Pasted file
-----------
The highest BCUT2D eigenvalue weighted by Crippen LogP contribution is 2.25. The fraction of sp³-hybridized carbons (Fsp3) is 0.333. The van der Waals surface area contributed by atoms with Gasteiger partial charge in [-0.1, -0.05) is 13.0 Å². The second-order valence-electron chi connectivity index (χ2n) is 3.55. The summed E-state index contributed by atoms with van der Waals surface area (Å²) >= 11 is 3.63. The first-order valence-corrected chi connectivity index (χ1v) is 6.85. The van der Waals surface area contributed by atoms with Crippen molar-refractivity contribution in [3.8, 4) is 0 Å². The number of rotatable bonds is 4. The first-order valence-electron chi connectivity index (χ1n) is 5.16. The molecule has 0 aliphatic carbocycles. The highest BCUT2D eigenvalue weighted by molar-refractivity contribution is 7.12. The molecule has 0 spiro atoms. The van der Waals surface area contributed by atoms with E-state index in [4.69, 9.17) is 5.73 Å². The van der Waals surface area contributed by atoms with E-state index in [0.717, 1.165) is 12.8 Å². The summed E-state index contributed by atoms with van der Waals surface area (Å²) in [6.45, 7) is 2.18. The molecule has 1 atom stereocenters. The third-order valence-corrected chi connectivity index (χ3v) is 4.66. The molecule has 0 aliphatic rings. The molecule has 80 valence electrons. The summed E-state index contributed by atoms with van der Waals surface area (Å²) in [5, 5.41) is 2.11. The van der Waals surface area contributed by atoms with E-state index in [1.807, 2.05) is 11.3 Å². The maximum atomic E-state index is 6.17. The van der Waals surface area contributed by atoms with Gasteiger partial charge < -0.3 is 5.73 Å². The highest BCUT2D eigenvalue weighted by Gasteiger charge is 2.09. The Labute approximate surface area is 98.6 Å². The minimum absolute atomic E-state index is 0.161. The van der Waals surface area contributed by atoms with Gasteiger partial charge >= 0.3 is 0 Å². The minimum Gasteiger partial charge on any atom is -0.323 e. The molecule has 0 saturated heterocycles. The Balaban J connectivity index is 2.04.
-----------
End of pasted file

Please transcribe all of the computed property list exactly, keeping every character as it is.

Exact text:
The highest BCUT2D eigenvalue weighted by Crippen LogP contribution is 2.25. The fraction of sp³-hybridized carbons (Fsp3) is 0.333. The van der Waals surface area contributed by atoms with Gasteiger partial charge in [-0.1, -0.05) is 13.0 Å². The second-order valence-electron chi connectivity index (χ2n) is 3.55. The summed E-state index contributed by atoms with van der Waals surface area (Å²) >= 11 is 3.63. The first-order valence-corrected chi connectivity index (χ1v) is 6.85. The van der Waals surface area contributed by atoms with Crippen molar-refractivity contribution in [3.8, 4) is 0 Å². The number of rotatable bonds is 4. The first-order valence-electron chi connectivity index (χ1n) is 5.16. The molecule has 0 aliphatic carbocycles. The highest BCUT2D eigenvalue weighted by molar-refractivity contribution is 7.12. The molecule has 0 spiro atoms. The van der Waals surface area contributed by atoms with E-state index in [4.69, 9.17) is 5.73 Å². The van der Waals surface area contributed by atoms with E-state index in [0.717, 1.165) is 12.8 Å². The summed E-state index contributed by atoms with van der Waals surface area (Å²) in [6.45, 7) is 2.18. The molecule has 1 atom stereocenters. The third-order valence-corrected chi connectivity index (χ3v) is 4.66. The molecule has 0 aliphatic rings. The molecule has 80 valence electrons. The summed E-state index contributed by atoms with van der Waals surface area (Å²) in [5, 5.41) is 2.11. The van der Waals surface area contributed by atoms with E-state index in [1.807, 2.05) is 11.3 Å². The maximum atomic E-state index is 6.17. The van der Waals surface area contributed by atoms with Gasteiger partial charge < -0.3 is 5.73 Å². The highest BCUT2D eigenvalue weighted by Gasteiger charge is 2.09. The Labute approximate surface area is 98.6 Å². The minimum absolute atomic E-state index is 0.161. The van der Waals surface area contributed by atoms with Gasteiger partial charge >= 0.3 is 0 Å². The minimum Gasteiger partial charge on any atom is -0.323 e. The molecule has 0 saturated heterocycles. The Balaban J connectivity index is 2.04.